Social decision making in the brain:Input-state-output modelling reveals patterns of effective connectivity underlying reciprocal choices

Shaw, Daniel Joel, Czekóová, Kristína, Gajdos, M., Stanek, R., Spalek, J. and Brazdil, M. (2018). Social decision making in the brain:Input-state-output modelling reveals patterns of effective connectivity underlying reciprocal choices. Human Brain Mapping ,

Abstract

During social interactions, decision‐making involves mutual reciprocity—each individual's choices are simultaneously a consequence of, and antecedent to those of their interaction partner. Neuroeconomic research has begun to unveil the brain networks underpinning social decision‐making, but we know little about the patterns of neural connectivity within them that give rise to reciprocal choices. To investigate this, the present study measured the behaviour and brain function of pairs of individuals (N = 66) whilst they played multiple rounds of economic exchange comprising an iterated ultimatum game. During these exchanges, both players could attempt to maximise their overall monetary gain by reciprocating their opponent's prior behaviour—they could promote generosity by rewarding it, and/or discourage unfair play through retaliation. By adapting a model of reciprocity from experimental economics, we show that players' choices on each exchange are captured accurately by estimating their expected utility (EU) as a reciprocal reaction to their opponent's prior behaviour. We then demonstrate neural responses that map onto these reciprocal choices in two brain regions implicated in social decision‐making: right anterior insula (AI) and anterior/anterior‐mid cingulate cortex (aMCC). Finally, with behavioural Dynamic Causal Modelling, we identified player‐specific patterns of effective connectivity between these brain regions with which we estimated each player's choices with over 70% accuracy; namely, bidirectional connections between AI and aMCC that are modulated differentially by estimates of EU from our reciprocity model. This input‐state‐output modelling procedure therefore reveals systematic brain–behaviour relationships associated with the reciprocal choices characterising interactive social decision‐making.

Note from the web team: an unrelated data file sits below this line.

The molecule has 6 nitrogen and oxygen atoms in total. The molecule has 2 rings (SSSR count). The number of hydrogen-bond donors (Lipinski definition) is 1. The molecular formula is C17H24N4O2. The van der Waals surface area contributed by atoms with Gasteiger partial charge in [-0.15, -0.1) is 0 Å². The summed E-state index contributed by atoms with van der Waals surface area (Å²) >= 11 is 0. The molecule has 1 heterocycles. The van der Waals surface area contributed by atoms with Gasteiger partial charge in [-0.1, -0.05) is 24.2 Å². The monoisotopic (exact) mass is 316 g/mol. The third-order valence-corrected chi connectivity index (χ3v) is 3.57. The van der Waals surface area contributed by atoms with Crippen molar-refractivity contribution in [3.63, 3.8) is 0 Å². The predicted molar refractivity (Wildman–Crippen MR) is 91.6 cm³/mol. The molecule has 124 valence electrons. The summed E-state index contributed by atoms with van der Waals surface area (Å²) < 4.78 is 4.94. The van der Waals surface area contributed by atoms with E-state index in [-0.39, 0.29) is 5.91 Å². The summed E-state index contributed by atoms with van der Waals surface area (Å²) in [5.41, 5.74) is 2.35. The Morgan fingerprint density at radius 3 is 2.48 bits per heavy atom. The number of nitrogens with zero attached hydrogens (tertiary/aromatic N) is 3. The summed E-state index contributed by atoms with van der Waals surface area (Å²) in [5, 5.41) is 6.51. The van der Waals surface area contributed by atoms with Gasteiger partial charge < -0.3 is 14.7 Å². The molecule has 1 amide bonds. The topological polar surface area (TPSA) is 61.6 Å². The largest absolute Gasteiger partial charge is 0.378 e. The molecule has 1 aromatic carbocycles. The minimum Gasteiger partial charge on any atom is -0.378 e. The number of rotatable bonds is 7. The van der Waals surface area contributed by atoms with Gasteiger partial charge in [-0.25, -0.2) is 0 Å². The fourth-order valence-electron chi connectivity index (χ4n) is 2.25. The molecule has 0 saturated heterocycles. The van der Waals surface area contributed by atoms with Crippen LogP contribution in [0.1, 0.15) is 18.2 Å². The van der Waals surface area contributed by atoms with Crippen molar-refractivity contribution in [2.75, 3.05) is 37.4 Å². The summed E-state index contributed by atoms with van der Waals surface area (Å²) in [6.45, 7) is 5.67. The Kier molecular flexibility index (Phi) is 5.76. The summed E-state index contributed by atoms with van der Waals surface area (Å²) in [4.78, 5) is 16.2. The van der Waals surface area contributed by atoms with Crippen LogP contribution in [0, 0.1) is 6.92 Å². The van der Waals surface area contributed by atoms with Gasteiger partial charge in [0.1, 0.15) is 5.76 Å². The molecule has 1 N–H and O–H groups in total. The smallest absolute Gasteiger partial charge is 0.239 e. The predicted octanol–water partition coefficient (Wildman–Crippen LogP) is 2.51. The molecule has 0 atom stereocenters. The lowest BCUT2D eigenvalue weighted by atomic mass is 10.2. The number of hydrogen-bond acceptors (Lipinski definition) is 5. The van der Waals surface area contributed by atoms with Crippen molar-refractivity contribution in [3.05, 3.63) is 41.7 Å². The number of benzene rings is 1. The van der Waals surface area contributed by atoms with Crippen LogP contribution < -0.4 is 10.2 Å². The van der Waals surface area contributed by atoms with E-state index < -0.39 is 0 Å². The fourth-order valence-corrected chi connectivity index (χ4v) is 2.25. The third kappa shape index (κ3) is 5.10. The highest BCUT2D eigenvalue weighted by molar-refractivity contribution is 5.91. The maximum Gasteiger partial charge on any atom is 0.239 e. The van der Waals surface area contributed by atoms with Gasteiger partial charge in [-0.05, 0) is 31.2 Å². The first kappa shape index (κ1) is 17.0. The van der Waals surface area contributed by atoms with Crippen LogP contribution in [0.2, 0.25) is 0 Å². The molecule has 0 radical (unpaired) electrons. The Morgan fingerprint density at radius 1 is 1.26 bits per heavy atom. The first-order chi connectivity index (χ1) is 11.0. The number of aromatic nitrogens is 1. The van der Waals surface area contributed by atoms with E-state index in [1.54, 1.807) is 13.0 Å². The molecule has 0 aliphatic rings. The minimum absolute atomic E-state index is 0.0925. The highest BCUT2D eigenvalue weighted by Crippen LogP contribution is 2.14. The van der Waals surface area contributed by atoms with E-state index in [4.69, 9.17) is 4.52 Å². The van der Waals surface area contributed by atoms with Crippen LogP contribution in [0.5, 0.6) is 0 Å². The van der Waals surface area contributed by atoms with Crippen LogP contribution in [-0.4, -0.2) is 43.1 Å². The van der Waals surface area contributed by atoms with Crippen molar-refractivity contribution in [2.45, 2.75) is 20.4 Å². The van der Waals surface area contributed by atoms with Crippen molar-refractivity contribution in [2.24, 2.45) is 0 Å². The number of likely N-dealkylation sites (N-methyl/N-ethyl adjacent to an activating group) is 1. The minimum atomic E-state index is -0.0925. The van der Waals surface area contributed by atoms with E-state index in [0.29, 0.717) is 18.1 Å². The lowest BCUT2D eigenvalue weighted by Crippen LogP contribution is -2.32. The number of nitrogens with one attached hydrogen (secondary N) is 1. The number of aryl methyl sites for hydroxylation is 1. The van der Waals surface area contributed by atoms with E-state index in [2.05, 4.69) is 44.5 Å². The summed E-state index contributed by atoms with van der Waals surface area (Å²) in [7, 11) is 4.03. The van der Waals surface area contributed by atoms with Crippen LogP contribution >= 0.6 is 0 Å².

Publication DOI: https://doi.org/10.1002/hbm.24446
Divisions: Life & Health Sciences
Additional Information: This is an open access article under the terms of the Creative Commons Attribution-NonCommercial-NoDerivs License, which permits use and distribution in any medium, provided the original work is properly cited, the use is non-commercial and no modifications or adaptations are made. © 2018 The Authors. Human Brain Mapping published by Wiley Periodicals, Inc. Funding: Project GA16-18261S.
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Related URLs: https://onlinel ... .1002/hbm.24446 (Publisher URL)
Accepted Date: 2018-10-22
Published Online Date: 2018-11-15
Authors: Shaw, Daniel Joel ( 0000-0003-1139-8301)
Czekóová, Kristína
Gajdos, M.
Stanek, R.
Spalek, J.
Brazdil, M.

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